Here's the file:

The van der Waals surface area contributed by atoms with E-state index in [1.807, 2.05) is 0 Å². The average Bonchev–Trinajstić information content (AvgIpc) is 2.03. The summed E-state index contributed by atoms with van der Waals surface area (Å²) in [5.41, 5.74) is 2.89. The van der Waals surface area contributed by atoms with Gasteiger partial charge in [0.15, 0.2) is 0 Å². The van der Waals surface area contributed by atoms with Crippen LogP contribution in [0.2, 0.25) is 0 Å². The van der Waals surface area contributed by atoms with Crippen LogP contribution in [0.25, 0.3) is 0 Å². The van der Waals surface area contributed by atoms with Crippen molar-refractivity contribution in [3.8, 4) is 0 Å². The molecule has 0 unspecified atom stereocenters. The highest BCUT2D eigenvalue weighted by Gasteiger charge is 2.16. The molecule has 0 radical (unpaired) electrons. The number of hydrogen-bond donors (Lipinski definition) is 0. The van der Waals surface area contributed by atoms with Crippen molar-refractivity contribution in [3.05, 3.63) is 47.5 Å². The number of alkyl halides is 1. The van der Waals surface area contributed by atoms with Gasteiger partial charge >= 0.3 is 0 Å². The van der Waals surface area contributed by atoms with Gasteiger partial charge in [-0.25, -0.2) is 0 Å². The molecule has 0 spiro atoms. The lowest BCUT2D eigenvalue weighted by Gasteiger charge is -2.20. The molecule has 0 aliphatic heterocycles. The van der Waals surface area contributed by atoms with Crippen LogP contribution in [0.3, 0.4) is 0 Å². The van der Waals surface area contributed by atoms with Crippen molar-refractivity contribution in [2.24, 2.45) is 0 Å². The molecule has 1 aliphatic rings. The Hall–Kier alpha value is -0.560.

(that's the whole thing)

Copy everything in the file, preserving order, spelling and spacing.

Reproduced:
The van der Waals surface area contributed by atoms with E-state index in [1.807, 2.05) is 0 Å². The average Bonchev–Trinajstić information content (AvgIpc) is 2.03. The summed E-state index contributed by atoms with van der Waals surface area (Å²) in [5.41, 5.74) is 2.89. The van der Waals surface area contributed by atoms with Gasteiger partial charge in [0.15, 0.2) is 0 Å². The van der Waals surface area contributed by atoms with Crippen LogP contribution in [0.2, 0.25) is 0 Å². The van der Waals surface area contributed by atoms with Crippen LogP contribution in [0.25, 0.3) is 0 Å². The van der Waals surface area contributed by atoms with Crippen molar-refractivity contribution in [3.8, 4) is 0 Å². The molecule has 0 unspecified atom stereocenters. The highest BCUT2D eigenvalue weighted by Gasteiger charge is 2.16. The molecule has 0 radical (unpaired) electrons. The number of hydrogen-bond donors (Lipinski definition) is 0. The van der Waals surface area contributed by atoms with Crippen molar-refractivity contribution in [3.05, 3.63) is 47.5 Å². The number of alkyl halides is 1. The van der Waals surface area contributed by atoms with Gasteiger partial charge >= 0.3 is 0 Å². The van der Waals surface area contributed by atoms with Gasteiger partial charge in [-0.25, -0.2) is 0 Å². The molecule has 0 spiro atoms. The lowest BCUT2D eigenvalue weighted by Gasteiger charge is -2.20. The molecule has 0 aliphatic heterocycles. The van der Waals surface area contributed by atoms with Crippen LogP contribution in [0.3, 0.4) is 0 Å². The van der Waals surface area contributed by atoms with Crippen molar-refractivity contribution in [2.24, 2.45) is 0 Å². The molecule has 1 aliphatic rings. The Hall–Kier alpha value is -0.560.